1. Publishers who use POD are not reputable. Because there’s no overhead and no inventory commitment, anyone can set up shop
- Fact: Anyone can set up shop using any business or method. Money has nothing to do with it. Many disreputable companies actually have overhead money to use in order to look reputable and “scam” more people. Just because “anyone” can start a POD publishing company does not mean they are not reputable. How a company deals with consumers and employees, and the quality of the product they offer in relationship to the product price determines whether they are reputable.
- Fact: There are overhead costs to POD publishing. LSI, Booksurge, etc—these companies all charge a fee for cataloguing a title. And, that’s an up-front fee in addition to the per-printed fees that come each time a title is ordered. In addition to the individual title fees, publishers also have to create a cover, which also costs money.
- Fact: Inventory commitment is a business decision. I find this argument especially interesting because when Amazon (we all know Amazon, right?) first opened their doors, they had NO inventory! They were a website and database. That’s all. Nobody balked at that. In fact, it was a fantastic business model: Incur as little expense as possible until after the sale. What a concept. It’s what made investors jump in and give Amazon money to set up “real” warehouses, and is also what helped make them the bookstore-and-more giant they are today.
2. There’s no distribution in POD, so authors’ books won’t be in bookstores
- Fact: Bookstores decide what books are in their stores. If a POD publisher is using LSI as their printer, all those titles are in Ingram’s (the largest book distributor) database, and any store, library, etc. which uses Ingram can order that book.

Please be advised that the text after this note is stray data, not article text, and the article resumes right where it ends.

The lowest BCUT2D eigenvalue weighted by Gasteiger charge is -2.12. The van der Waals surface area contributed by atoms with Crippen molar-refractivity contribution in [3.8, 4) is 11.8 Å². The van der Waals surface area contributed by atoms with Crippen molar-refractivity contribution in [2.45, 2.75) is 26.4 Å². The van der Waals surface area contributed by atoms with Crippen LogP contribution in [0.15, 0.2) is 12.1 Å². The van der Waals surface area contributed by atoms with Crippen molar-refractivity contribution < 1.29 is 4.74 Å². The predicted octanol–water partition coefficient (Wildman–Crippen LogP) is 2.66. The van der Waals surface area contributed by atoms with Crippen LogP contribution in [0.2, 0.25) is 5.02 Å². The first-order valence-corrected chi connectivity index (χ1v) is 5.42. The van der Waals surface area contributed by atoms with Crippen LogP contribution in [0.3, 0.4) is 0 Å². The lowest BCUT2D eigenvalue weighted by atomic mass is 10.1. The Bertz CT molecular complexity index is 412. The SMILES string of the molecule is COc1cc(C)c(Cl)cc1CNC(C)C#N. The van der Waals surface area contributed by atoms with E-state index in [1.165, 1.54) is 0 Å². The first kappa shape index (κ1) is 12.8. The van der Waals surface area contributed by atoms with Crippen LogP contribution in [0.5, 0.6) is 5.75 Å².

- Fact: POD publishers who use LSI actually have their titles available virtually worldwide—that’s major distribution availability.
- Fact: Returnability is a publisher choice. Doubleday could make their mass market books non-returnable if they so chose.
- Fact: The Wild Rose Press books are returnable (I had to throw that in there!)
- Fact: Availability in bookstores depends on consumer demand. The more customers who walk into a store and order a certain title, the more likely the bookstore is to carry that title—or others from that publisher or author—POD, or not. It’s about revenue, not printing model. That’s how inventory is chosen.
- Fact: POD books cost more than mass market paperbacks. No denying that. That’s because it costs more to produce a POD book than it does a mass market paperback printed in the five-or-six digit numbers. BUT, that doesn’t mean people aren’t buying them. The average Mass Market paperback is $8. The average POD book is $12 (fiction). Yes, there’s a $4 difference, but not so much of a disparity that people who want to read are balking at the price of POD. After all, we live in an age where in many places $4 doesn’t get you a gallon of gasoline or diesel. And that $4 hasn’t gotten anyone in to see a regular-priced movie in years! People will easily forego a Latte for a good read. That’s why POD is on the rise. Even the major publishers like Doubleday and Harper Collins utilize this technology at times.